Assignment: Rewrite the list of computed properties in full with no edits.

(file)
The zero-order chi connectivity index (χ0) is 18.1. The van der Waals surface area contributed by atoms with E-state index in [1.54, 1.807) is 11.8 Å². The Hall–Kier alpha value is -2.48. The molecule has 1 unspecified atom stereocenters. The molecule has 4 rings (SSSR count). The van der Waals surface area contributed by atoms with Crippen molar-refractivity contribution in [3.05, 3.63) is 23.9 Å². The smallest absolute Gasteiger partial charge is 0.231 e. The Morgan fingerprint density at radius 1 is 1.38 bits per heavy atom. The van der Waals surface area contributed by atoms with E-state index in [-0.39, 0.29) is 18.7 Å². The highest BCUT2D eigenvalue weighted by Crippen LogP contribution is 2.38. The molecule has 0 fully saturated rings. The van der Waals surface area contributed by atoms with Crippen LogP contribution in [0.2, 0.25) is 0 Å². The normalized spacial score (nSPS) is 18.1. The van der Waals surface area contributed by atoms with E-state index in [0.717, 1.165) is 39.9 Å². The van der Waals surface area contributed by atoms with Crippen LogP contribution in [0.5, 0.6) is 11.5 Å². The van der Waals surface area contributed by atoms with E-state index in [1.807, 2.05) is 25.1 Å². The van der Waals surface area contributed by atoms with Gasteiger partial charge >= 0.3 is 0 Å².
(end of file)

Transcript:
The zero-order chi connectivity index (χ0) is 18.1. The van der Waals surface area contributed by atoms with E-state index in [1.54, 1.807) is 11.8 Å². The Hall–Kier alpha value is -2.48. The molecule has 1 unspecified atom stereocenters. The molecule has 4 rings (SSSR count). The van der Waals surface area contributed by atoms with Crippen molar-refractivity contribution in [3.05, 3.63) is 23.9 Å². The smallest absolute Gasteiger partial charge is 0.231 e. The Morgan fingerprint density at radius 1 is 1.38 bits per heavy atom. The van der Waals surface area contributed by atoms with E-state index in [-0.39, 0.29) is 18.7 Å². The highest BCUT2D eigenvalue weighted by Crippen LogP contribution is 2.38. The molecule has 0 fully saturated rings. The van der Waals surface area contributed by atoms with Crippen LogP contribution in [0.2, 0.25) is 0 Å². The normalized spacial score (nSPS) is 18.1. The van der Waals surface area contributed by atoms with E-state index in [0.717, 1.165) is 39.9 Å². The van der Waals surface area contributed by atoms with Crippen LogP contribution in [0.5, 0.6) is 11.5 Å². The van der Waals surface area contributed by atoms with E-state index in [1.807, 2.05) is 25.1 Å². The van der Waals surface area contributed by atoms with Gasteiger partial charge >= 0.3 is 0 Å².